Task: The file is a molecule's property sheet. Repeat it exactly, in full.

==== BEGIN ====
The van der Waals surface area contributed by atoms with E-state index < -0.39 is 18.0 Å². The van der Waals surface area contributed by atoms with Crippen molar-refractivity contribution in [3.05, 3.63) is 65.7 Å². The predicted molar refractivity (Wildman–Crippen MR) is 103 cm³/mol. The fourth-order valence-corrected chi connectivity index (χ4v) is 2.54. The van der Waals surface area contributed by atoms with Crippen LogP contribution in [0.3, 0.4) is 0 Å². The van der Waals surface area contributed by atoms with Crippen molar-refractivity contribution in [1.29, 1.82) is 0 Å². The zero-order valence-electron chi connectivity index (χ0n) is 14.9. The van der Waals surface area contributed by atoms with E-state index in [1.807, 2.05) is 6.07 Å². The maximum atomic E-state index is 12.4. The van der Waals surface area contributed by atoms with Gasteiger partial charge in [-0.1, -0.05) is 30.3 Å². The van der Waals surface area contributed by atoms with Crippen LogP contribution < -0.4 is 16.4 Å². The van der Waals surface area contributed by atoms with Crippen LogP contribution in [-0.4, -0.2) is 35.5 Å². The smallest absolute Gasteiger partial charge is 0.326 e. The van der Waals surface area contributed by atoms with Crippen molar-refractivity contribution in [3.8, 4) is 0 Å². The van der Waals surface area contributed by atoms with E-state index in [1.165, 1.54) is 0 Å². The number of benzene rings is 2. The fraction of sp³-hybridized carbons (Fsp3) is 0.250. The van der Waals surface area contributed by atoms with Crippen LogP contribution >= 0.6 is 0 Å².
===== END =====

The van der Waals surface area contributed by atoms with E-state index < -0.39 is 18.0 Å². The van der Waals surface area contributed by atoms with Crippen molar-refractivity contribution in [3.05, 3.63) is 65.7 Å². The predicted molar refractivity (Wildman–Crippen MR) is 103 cm³/mol. The fourth-order valence-corrected chi connectivity index (χ4v) is 2.54. The van der Waals surface area contributed by atoms with Crippen LogP contribution in [0.3, 0.4) is 0 Å². The van der Waals surface area contributed by atoms with Crippen molar-refractivity contribution in [1.29, 1.82) is 0 Å². The zero-order valence-electron chi connectivity index (χ0n) is 14.9. The van der Waals surface area contributed by atoms with E-state index in [1.807, 2.05) is 6.07 Å². The maximum atomic E-state index is 12.4. The van der Waals surface area contributed by atoms with Gasteiger partial charge in [-0.1, -0.05) is 30.3 Å². The van der Waals surface area contributed by atoms with Crippen LogP contribution < -0.4 is 16.4 Å². The van der Waals surface area contributed by atoms with Crippen LogP contribution in [-0.4, -0.2) is 35.5 Å². The smallest absolute Gasteiger partial charge is 0.326 e. The van der Waals surface area contributed by atoms with Crippen molar-refractivity contribution in [3.8, 4) is 0 Å². The van der Waals surface area contributed by atoms with E-state index in [1.165, 1.54) is 0 Å². The number of benzene rings is 2. The fraction of sp³-hybridized carbons (Fsp3) is 0.250. The van der Waals surface area contributed by atoms with Crippen LogP contribution >= 0.6 is 0 Å².